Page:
Parker Surbrook, a Michigan State Police trooper charged with assault for not recalling his police dog while a suspect lay injured on the ground has been acquitted by a jury.
The incident took place in Lansing in 2020, where prosecutors alleged that trooper Parker Surbrook’s K-9 partner, Knox, attacked and tugged on Robert Gilliam for an extended period. According to reports, Gilliam was immobilized due to a broken hip. Gilliam pleaded with the trooper to intervene and remove the dog.
Trooper Surbrook’s defense attorney, Patrick O’Keefe, asserted that his client was adhering to his training protocols, waiting for additional officers to arrive. Characterizing the situation as one of high stress and potential danger, during his testimony, Surbrook stood by his actions stating, “You can second-guess what I did, but I know what my dog did. He was protecting me.”
Following a three-day trial in Ingham County, Surbrook was acquitted of the felony assault charge on a Tuesday, as reported by the Lansing State Journal.
The chain of events leading to this incident began when Gilliam, pursued by Surbrook, engaged in a high-speed chase, according to AP. After suspecting he was being targeted for carrying a firearm outside a liquor store, Gilliam, citing parole status in another state and fearing repercussions, crashed the vehicle while attempting to navigate into an apartment complex.
Surbrook and his canine partner arrived at the scene, with the trooper instructing the dog to maintain its presence, as captured in video footage.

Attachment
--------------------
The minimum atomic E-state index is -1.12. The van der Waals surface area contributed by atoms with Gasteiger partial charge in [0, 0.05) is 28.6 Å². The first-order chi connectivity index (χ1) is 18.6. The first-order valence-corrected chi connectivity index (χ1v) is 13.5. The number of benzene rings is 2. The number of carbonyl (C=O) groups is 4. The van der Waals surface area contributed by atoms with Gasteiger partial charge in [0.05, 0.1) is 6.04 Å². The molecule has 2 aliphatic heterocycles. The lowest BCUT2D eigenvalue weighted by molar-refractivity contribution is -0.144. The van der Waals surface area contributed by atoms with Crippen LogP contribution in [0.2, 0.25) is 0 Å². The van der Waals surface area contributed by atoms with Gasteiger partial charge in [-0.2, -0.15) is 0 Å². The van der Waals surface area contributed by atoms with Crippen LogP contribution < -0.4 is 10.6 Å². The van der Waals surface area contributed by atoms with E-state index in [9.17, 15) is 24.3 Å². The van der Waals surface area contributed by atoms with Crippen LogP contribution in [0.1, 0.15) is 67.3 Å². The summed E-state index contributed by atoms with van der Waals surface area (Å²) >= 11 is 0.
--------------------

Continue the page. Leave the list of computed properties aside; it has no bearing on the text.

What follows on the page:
“Yes, he fled. Yes, he committed a felony,” said Kristen Rolph, the assistant prosecutor while addressing the jury. She went on to emphasize that these actions do not warrant the treatment Gilliam received.
A pending civil lawsuit against the state and Surbrook is underway in federal court.
Police officers using K-9 units on Black motorists isn’t a one-off.
An Ohio police officer was recently fired after he released a police dog on an unarmed Black man who was in the process of surrendering earlier this month.
Officer Ryan Speakman was “terminated” from the Circleville Police Department “effective immediately,” according to a press release from the department located in suburban Columbus.
Strangely enough, while the Circleville Police Department said Speakman “did not meet the standards and expectations we hold for our police officers,” its press release also noted the Circleville Police Use of Force Review Board determined that “the department’s policy for the use of canines was followed in the apprehension and arrest.”
The press release also rebuffed Ohio Gov. Mike DeWine’s comments about the department needing more training, saying in part that “we meet or exceed all current Ohio laws and standards for police training for our canine teams.”
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